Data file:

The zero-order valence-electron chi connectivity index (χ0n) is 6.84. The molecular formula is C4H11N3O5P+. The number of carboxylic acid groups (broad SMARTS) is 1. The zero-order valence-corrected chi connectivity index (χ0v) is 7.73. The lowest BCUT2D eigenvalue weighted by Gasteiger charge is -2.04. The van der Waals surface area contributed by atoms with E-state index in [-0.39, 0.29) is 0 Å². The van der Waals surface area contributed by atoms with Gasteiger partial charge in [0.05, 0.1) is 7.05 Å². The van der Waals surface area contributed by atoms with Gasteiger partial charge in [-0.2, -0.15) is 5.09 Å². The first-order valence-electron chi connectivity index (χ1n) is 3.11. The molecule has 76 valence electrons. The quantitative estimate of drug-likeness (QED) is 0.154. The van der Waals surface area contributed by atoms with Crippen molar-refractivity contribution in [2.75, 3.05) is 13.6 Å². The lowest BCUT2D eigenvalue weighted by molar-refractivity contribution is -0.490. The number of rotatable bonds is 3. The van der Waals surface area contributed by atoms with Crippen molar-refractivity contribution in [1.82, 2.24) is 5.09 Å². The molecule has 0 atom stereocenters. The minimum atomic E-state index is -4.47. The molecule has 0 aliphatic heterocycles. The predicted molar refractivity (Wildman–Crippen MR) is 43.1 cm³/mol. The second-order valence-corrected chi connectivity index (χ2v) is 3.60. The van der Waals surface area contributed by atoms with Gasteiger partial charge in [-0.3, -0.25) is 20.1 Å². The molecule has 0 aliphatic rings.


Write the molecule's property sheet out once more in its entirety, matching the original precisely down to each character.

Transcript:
The zero-order valence-electron chi connectivity index (χ0n) is 6.84. The molecular formula is C4H11N3O5P+. The number of carboxylic acid groups (broad SMARTS) is 1. The zero-order valence-corrected chi connectivity index (χ0v) is 7.73. The lowest BCUT2D eigenvalue weighted by Gasteiger charge is -2.04. The van der Waals surface area contributed by atoms with E-state index in [-0.39, 0.29) is 0 Å². The van der Waals surface area contributed by atoms with Gasteiger partial charge in [0.05, 0.1) is 7.05 Å². The van der Waals surface area contributed by atoms with Gasteiger partial charge in [-0.2, -0.15) is 5.09 Å². The first-order valence-electron chi connectivity index (χ1n) is 3.11. The molecule has 76 valence electrons. The quantitative estimate of drug-likeness (QED) is 0.154. The van der Waals surface area contributed by atoms with Crippen molar-refractivity contribution in [2.75, 3.05) is 13.6 Å². The lowest BCUT2D eigenvalue weighted by molar-refractivity contribution is -0.490. The number of rotatable bonds is 3. The van der Waals surface area contributed by atoms with Crippen molar-refractivity contribution in [1.82, 2.24) is 5.09 Å². The molecule has 0 atom stereocenters. The minimum atomic E-state index is -4.47. The molecule has 0 aliphatic heterocycles. The predicted molar refractivity (Wildman–Crippen MR) is 43.1 cm³/mol. The second-order valence-corrected chi connectivity index (χ2v) is 3.60. The van der Waals surface area contributed by atoms with Gasteiger partial charge in [-0.3, -0.25) is 20.1 Å². The molecule has 0 aliphatic rings.